S corporations are pass through entities, but lack the flexibility of partnerships.  When more than 20% of the stock of an S corporation is sold, the issue arises as to how to account for income to the shareholders during the year.  The default rule is to wait until the the end of the year, determine income for the year and then allocate it on a per day basis.  For example, if shareholder A owns 50% of the S corporation and sells all of his stock on October 1 to shareholder B and the S corporation has $100 of income, shareholder A will be allocated $75 of income.   But what if all $100 of income is earned after October 1?  Poor shareholder A will be allocated $75 of income, but will have no right to receive any of it since he wasn’t a shareholder when it was earned.  This creates a phantom income problem for shareholder A.

What is the solution for shareholder A?  Well if all shareholders agree the S corporation can elect to use the cut off method.  The cut off method creates two separate tax years-one to the date of sale and one after.   The cut off method can be elected anytime before the tax return is filed. However, there will usually be a winner and a loser here.  In this case shareholder B would be disadvantaged to agree to the cut off method.  Therefore, it is recommended that shareholder A require the cut off method to mandated in the stock purchase agreement.

Many times we shy away from doing the hard things that we need to do to improve.  For example, in golf everyone is trying to get more distance.  Many try to get there by getting a super light driver or buy the latest get long quick training aid.   In reality, you get longer by training the golf muscles hitting golf balls.  One of the best drills for both distance and quality of the strike is one arm golf shots.  You simply can’t consistently make good contact if you don’t have your arm in sync with the torso.  If you can sync your torso and arm swing you will hit better shots.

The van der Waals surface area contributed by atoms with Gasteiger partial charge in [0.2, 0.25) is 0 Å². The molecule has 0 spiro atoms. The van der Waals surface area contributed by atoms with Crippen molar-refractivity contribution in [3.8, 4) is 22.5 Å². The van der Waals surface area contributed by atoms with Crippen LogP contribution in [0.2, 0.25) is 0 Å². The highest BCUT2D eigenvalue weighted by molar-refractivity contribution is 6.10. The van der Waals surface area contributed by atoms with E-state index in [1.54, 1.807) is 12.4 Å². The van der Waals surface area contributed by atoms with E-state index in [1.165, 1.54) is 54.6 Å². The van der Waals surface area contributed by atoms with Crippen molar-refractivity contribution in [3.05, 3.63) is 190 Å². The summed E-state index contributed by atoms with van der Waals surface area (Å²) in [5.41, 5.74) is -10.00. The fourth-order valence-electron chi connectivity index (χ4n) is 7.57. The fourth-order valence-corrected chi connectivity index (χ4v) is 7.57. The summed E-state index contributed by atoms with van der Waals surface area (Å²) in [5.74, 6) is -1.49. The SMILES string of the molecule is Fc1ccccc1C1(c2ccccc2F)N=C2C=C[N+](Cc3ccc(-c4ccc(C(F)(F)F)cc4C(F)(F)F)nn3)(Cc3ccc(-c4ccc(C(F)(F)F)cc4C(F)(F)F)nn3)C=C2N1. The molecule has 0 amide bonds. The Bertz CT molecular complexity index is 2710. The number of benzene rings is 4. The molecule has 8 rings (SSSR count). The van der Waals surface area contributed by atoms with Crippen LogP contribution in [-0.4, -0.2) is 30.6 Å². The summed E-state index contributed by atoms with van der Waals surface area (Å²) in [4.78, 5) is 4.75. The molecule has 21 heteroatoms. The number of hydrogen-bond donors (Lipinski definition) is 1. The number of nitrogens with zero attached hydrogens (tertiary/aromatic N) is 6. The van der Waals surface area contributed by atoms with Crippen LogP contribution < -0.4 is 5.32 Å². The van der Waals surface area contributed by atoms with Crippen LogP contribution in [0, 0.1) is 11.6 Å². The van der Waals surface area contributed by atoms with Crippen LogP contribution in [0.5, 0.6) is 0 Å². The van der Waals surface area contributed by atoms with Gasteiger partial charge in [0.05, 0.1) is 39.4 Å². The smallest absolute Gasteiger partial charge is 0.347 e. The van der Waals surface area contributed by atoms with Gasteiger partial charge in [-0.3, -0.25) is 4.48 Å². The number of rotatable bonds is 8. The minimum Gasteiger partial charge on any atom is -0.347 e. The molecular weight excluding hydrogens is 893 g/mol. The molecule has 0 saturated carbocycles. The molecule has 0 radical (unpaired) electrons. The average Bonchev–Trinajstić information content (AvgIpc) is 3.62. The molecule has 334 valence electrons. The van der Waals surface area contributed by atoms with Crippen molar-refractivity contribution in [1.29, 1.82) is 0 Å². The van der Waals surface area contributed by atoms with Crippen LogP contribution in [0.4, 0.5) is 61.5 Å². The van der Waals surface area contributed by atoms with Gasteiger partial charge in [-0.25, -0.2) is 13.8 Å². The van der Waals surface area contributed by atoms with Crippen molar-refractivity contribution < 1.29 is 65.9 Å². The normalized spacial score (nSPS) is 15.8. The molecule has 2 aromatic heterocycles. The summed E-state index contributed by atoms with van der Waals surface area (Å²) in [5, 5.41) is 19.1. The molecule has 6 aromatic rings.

On August 8, 2018 the Treasury issued proposed regulations under Code Section 199A, a provision that was part of the 2017 tax act that provides a 20% deduction on “qualified business income.”  Code Section 199A is a very complex provision, but every business owner needs to be advised as to whether it applies to the business owner and, if so, whether the business owner should structure his business to claim it or whether he or she should structure the business as a C corporation to take advantage of the lowered corporate tax rate of 21%.

Generally, for taxpayers with taxable income under the threshold amounts of $157,500 single and $315,000 married filing joint, organizing as a sole proprietor or pass-through entity will produce more tax savings than operating as a C corporation.  This is only a generality, however.  A taxpayer needs to sit down with a tax professional and do projections on business income and taxes as a C or as a sole proprietor or pass-through to determine the best course, and it should be noted that differences exist between types of pass-through entities and between pass-through entities and sole proprietors.

These proposed regulations are not law, but can be relied on by the taxpayer.  An analysis of the proposed regulations is well beyond the scope of this blog.  Some of the questions that arose under Code Section 199A have been addressed, however, such as (i) reclassifying employees as independent contractors so that their income is eligible for qualified business income treatment (doesn’t work), (ii) narrowly defining the catch-all for special services, trades or businesses where the reputation of the employees or owners is a “principal asset” to product endorsements, licensing revenue from use of individual’s image, likeness or trademark, and appearance fees and (iii) a business aggregation rule, allowing taxpayer’s to aggregate related businesses.

Code Section 199A has made choice of entity a complex decision.  Let me know if I can help you with that analysis.